“I don’t think most people are even going to connect it to that. But even if they did, it is such and important issue I think that is something that people will find they can support,” Black said.

Black’s proposal and companion measure (S 950) by Sen. Bob Casey, D-Pa., would restore language that made the adoption tax credit refundable for two years ending in 2011. Black said refundable incentives would support adoptions by low-income families, who do not earn enough taxable income to make use of tax credits.

“Almost half of all children adopted from foster care live in households with incomes at or below 200 percent of the poverty threshold. The tax code should work for these families that open their hearts and their homes to adoption — not against them,” Black said.

She and other supporters say the legislation would help to turn homes for more than 400,000 children In foster care into “forever homes” for adopted children. Currently, about 50,000 adoptions are arranged annually by public welfare agencies.

While emphasizing the benefits for low-income families, advocates like Sen. Thom Tillis, R-N.C., say they are trying address concerns raised by deficit hawks about the potential for fraudulent claims for refundable incentives such as the earned income tax credit and child tax credit. “There is a lot of fraud out there, and there have to be consequences. But on this one, I think the chances for that are minimal, because of the nature of the process. And it is not a recurring benefit,” Tillis said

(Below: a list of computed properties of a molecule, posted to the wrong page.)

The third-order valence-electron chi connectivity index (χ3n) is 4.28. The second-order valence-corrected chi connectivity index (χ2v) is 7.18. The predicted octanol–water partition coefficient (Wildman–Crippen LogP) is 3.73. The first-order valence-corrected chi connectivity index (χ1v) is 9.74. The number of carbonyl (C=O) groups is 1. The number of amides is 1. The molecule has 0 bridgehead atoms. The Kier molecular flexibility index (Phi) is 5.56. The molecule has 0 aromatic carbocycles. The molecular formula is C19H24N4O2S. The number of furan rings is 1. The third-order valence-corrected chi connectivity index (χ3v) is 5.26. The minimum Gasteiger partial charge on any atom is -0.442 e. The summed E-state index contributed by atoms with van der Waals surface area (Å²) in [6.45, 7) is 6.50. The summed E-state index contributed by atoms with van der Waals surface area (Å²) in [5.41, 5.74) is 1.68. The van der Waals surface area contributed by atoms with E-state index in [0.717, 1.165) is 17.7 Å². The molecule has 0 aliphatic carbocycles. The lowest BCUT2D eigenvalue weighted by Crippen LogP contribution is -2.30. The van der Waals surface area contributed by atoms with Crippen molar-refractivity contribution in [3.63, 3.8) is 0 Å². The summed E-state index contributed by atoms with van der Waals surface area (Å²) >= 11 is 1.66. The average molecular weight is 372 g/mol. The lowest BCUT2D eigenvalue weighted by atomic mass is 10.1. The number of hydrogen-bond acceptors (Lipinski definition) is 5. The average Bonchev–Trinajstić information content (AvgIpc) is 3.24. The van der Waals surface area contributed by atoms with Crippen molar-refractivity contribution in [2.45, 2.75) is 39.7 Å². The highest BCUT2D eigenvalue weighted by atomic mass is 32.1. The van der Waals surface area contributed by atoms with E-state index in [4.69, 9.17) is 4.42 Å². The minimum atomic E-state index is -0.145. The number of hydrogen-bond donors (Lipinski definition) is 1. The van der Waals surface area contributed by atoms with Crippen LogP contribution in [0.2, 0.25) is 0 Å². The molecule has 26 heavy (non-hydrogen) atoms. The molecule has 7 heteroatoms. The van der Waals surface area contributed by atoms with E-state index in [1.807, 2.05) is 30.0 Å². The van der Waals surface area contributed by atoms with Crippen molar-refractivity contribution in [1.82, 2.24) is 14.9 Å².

In addition to playing down fraud concerns, Franks has made the case that the refundable adoption credit would help to curb federal spending over time. “Keeping children in families saves society money by breaking children out of a cycle we know for so many, often leads to homelessness, welfare, incarceration or other tragic outcomes,” Franks said.

Families now may claim a credit for up to $13,190 for expenses related to adoption, including travel, legal and placement fees and other costs. The benefit was first enacted in 1996 (PL 104-188), expanded in 2001 (PL 107-16) and made permanent by the 2012 fiscal cliff deal (PL 112-240).